Healthcare Hiring is Slow and Steady — But Attrition Hurts
In August, the US Bureau of Labor Statistics released a generally healthy outlook on hiring across all but two industries — healthcare was one of them. The healthcare industry showed modest gains in hiring but still remained below pre-COVID levels. Healthcare also saw close to 600,000 professionals voluntarily leaving their jobs — on top of already diminished staffing levels.
While some clinical professionals are retiring or just burnt out, many are moving to other healthcare roles, such as agency-based travel nursing. Others are simply moving to new facilities or healthcare networks for better benefits, higher salaries, and improved shift flexibility. (Remember that point, we’ll be coming back to it.) Regardless of why nurses leave or move, turnover can disrupt patient satisfaction and quality of care.
It can also be expensive. The average cost of turnover for a bedside Registered Nurse (RN) is estimated to exceed $46,000. These are additional costs on top of salaries that can include recruiting, onboarding, certification verification, and even the incremental expenses of paying a traveling nurse while hiring is underway. The time to backfill RN positions is lengthy — approaching or exceeding 87 days depending on specialization and location. This means those incremental costs start racking up quickly.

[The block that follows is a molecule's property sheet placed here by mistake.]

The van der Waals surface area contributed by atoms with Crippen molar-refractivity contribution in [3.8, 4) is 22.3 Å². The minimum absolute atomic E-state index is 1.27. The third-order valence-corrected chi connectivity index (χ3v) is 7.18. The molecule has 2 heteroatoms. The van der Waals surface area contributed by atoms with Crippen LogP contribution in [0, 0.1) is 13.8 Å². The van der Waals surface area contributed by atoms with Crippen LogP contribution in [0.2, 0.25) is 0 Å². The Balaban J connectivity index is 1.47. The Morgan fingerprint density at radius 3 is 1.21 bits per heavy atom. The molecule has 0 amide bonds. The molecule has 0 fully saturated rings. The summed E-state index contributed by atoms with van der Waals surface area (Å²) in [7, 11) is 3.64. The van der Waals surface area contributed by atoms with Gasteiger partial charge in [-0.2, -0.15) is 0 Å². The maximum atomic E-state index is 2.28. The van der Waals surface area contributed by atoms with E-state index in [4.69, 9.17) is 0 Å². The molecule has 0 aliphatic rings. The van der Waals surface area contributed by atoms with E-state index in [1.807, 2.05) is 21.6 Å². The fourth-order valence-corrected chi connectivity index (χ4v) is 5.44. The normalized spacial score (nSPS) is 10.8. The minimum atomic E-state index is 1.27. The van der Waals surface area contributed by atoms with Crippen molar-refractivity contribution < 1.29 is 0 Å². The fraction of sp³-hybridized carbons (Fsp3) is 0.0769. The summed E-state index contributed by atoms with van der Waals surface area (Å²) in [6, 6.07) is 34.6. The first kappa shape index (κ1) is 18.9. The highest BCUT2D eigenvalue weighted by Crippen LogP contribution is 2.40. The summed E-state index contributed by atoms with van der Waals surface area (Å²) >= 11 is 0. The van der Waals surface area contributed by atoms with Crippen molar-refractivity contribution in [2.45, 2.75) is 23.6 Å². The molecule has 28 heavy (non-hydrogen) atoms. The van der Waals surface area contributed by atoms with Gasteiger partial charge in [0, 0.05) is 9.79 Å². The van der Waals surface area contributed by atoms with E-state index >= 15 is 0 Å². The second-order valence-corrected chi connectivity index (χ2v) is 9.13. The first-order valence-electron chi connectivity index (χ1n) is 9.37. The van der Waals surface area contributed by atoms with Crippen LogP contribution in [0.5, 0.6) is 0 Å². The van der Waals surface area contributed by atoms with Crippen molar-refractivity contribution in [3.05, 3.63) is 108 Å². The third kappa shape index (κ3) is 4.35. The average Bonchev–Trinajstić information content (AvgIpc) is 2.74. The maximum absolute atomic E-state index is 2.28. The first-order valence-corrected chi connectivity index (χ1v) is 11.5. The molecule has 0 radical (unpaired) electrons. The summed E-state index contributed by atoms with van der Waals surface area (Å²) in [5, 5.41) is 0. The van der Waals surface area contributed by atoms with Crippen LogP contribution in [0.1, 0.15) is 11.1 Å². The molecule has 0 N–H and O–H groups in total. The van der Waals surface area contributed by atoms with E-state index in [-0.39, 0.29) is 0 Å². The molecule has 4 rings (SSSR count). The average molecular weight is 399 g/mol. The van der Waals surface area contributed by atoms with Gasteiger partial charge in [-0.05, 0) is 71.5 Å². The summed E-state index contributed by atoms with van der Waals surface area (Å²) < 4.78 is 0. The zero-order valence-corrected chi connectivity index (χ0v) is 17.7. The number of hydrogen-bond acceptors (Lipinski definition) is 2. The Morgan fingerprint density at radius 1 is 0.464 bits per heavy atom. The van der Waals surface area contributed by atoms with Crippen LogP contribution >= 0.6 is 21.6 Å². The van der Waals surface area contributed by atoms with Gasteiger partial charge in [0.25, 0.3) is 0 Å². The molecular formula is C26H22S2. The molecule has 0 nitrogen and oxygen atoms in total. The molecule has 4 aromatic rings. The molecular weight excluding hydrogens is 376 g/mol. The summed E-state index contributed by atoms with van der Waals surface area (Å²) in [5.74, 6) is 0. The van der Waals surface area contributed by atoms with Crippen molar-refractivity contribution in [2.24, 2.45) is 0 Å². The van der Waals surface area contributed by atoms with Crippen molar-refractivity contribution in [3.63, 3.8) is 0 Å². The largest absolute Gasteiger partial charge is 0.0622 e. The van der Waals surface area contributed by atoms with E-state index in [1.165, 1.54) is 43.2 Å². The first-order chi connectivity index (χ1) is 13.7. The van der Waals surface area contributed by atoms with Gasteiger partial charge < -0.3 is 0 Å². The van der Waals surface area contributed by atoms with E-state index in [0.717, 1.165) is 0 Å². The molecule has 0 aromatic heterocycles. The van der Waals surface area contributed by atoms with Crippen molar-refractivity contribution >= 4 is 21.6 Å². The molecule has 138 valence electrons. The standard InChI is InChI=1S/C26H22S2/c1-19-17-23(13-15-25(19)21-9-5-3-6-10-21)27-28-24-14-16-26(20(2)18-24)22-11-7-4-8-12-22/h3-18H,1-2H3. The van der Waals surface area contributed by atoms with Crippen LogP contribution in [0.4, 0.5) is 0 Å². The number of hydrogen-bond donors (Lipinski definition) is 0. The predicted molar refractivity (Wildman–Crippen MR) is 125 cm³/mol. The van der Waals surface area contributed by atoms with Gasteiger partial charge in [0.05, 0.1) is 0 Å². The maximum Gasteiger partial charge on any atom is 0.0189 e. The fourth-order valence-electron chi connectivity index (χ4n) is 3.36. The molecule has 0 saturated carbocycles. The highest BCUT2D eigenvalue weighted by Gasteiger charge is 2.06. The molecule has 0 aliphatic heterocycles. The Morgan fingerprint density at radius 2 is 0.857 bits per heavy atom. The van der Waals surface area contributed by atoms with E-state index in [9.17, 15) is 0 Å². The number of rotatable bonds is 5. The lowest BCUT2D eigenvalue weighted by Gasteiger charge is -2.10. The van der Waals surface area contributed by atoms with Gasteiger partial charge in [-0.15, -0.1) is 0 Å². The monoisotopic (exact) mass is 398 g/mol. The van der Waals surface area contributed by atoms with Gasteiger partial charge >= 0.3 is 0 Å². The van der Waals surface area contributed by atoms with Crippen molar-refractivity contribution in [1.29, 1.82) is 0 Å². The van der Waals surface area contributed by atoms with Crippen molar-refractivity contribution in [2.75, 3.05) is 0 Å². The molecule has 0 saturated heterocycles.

So how are healthcare facilities managing those rising staffing costs and abundance of open roles?
There’s No Band-Aid Solution
Many healthcare organizations have been forced to offset that unfortunate combination by limiting the number of intake patients to maintain required practioner-to-bed ratios while others are taking direct staff expense reduction measures. These can include cutting non-clinical roles, like revenue cycle management, or outsourcing roles such as IT and tech support.
For those significantly impacted by staff shortages and the rising cost of hiring clinical professionals, more drastic measures are needed to keep organizations afloat. These unfortunately include reducing or eliminating specialized services that directly impact their communities.
According to Becker’s Hospital Review, scores of hospitals nationwide have been forced to temporarily close ER departments, much-needed local urgent care centers, and even operating rooms, including Mass General and Brigham & Women's Hospitals in Boston.
Williamston, N.C.-based Martin General Hospital has also closed its intensive care unit, and Memorial Hospital of Carbon County in Rawlins, WY, announced they will no longer be providing labor and child delivery services — causing expectant families to travel close to 100 miles for the nearest hospital-based delivery services.
With closings happening far and wide, the healthcare industry needs to find viable solutions to its staffing challenges.
Reducing Staffing Turnover with a Healthy Employee Experience
Covering staffing shortages with expensive per-diem professionals is not a healthy or long-term solution. However, healthcare organizations can remediate this gap with strong retention and employee engagement programs that keep clinical staff in their roles longer.
For example, implementing an AI-powered talent marketplace can help boost engagement and retention by connecting employees with opportunities for learning, development, mentoring, and more in one central location.